Visit Skyline Arch

an arch in a high rock wall

A short, out-and-back hike on well defined trail leads to an arch in a high wall. A gentle, rocky uphill slope at the beginning of the trail continues along a relatively flat path to the base of the arch. Notice a rock pile at the bottom of the arch.
Entrance fees may apply, see Fees & Passes information.
Accessibility Information
  • The beginning of the trail is uneven and requires walking up a short rocky slope. It is not accessible to wheelchairs. The trail after this rocky slope is relatively flat.
  • In winter, there may be snow or icy conditions; we recommend traction devices for hikers.
  • Service animals are allowed in national parks. For a definition of a service animal, please see the Americans with Disability Act (ADA). Pets are not allowed on this trail.
  • To get a closer view, accessible to a wheelchair, take the paved path to the campground amphitheater on the other side of Skyline Arch.
an arch in a high wall glows orange in late afternoon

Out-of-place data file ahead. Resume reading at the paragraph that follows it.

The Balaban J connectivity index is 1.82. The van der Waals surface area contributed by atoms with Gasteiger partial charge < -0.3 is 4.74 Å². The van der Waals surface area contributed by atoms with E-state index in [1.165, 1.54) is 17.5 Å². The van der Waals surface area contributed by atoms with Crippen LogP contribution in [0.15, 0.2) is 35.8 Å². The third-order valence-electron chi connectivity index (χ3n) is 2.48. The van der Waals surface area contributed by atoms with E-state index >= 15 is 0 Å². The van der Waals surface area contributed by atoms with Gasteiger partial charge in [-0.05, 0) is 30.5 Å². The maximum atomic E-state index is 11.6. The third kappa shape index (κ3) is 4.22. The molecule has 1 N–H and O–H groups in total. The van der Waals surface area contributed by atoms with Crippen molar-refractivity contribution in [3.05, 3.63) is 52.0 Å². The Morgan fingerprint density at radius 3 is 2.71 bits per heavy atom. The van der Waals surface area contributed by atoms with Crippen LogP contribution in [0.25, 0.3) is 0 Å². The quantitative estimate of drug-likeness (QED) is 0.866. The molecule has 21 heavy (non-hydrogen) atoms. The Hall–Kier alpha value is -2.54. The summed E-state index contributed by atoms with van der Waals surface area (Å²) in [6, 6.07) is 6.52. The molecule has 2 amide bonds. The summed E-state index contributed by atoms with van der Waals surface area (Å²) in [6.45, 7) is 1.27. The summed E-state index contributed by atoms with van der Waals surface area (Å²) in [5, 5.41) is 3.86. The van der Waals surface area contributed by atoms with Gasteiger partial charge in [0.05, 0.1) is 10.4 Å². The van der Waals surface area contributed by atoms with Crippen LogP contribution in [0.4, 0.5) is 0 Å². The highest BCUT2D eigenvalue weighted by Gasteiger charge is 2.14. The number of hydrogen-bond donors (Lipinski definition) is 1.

Skyline Arch is at the end of a short, out-and-back trail.

NPS/Chris Wonderly

a group of benches stands in front of an arch in a high wall.
Skyline Arch visible from the Devils Garden Campground amphitheater

NPS/Chris Wonderly

Evening is a good time for photography, as the setting sun shines a deep orange on the face of the arch.

You can also get closer to arch by taking a sidewalk from Devils Garden Campground. Drive into the campground and park at the amphitheater parking area. Follow the path to the amphitheater for a view of Skyline Arch. This path is accessible to wheelchairs.

Arches are constantly changing. Most changes are slow, but some can be dramatic. A large boulder suddenly fell out of Skyline Arch in 1940, roughly doubling the size of the opening. You can see remnants of this rockfall at the base of Skyline Arch, about 0.2 miles (0.3 km) down the trail.

Before and After
an arch with a large boulder on one side the same arch with the boulder gone. there is a larger opening
Skyline Arch before the 1940 rock fall NPS Photo
Skyline Arch after the 1940 rock fall NPS Photo

Arches usually form slowly, but quick and dramatic changes do occur. In 1940, a large boulder suddenly fell out of Skyline Arch, roughly doubling the size of the opening.

The arch now has a span of 71 feet (21.6 m) and a height of 33.5 feet (10.2 m).

Last updated: July 24, 2019